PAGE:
Last week, the executive committee first agreed with Fisher’s call for an outside examination of the union. The players changed their minds after hearing from Hunter in the conference call.
In calling for his resignation in an April 20 statement, the committee accused Fisher of conduct detrimental to the union and not acting in the players’ best interest.
The union in that statement said it performs annual audits and shares the results with the executive committee and player representatives. The association completed an audit in February and will share the results at its summer meeting. In addition, the statement said the union would conduct a business review “in a timely manner.” It wasn’t specific.
The executive committee is composed of Fisher, the Boston Celtics’ Keyon Dooling; the Miami Heat’s James Jones; the San Antonio Spurs’ Matt Bonner; the Washington Wizards’ Roger Mason and Evans; the Los Angeles Clippers’ Chris Paul; the Los Angeles Lakers’ Theo Ratliff; and Etan Thomas, who isn’t on a roster.
Basketball Hall of Fame member Bob Cousy, one of the founders of the players association in 1954, said Fisher might have trouble gaining support from his peers.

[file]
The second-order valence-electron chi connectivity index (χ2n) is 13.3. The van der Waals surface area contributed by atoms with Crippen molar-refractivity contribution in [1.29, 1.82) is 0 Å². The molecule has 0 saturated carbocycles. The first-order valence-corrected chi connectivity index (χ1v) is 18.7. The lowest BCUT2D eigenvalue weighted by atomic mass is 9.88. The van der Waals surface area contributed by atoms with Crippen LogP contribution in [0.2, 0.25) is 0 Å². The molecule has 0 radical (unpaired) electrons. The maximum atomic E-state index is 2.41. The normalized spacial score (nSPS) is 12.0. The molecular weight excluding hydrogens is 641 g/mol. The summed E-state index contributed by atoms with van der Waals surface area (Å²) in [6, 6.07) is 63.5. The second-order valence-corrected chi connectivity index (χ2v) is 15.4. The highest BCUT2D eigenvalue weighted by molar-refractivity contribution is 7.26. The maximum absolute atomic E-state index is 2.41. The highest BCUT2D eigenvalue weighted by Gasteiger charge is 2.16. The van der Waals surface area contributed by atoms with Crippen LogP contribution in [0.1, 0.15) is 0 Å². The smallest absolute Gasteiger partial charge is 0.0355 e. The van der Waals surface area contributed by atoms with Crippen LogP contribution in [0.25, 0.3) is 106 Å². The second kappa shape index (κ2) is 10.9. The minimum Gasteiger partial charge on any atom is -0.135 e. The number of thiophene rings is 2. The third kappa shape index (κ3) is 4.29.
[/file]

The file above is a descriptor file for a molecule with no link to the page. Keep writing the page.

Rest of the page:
“I doubt whether they’re seriously interested in the whole thing unless it affects them directly,” the 83-year-old Cousy said in a telephone interview. “At that age, all these man- children are busy doing their own thing.”
Evans told reporters on April 20 that Fisher declined an invitation from the executive committee to defend himself on a conference call with Hunter. Nepotism at the union was among the topics discussed on the call, Evans said.
“Billy answered those questions to our satisfaction, was very open and candid with us, and we were satisfied, and again, the players were disappointed because Derek has yet to address us,” he said.
Miller, 95, said in a telephone interview that hiring family makes him squeamish.
“I would never do it,” he said.
To contact the reporter on this story: Mason Levinson in New York at firstname.lastname@example.org
To contact the editor responsible for this story: Michael Sillup at email@example.com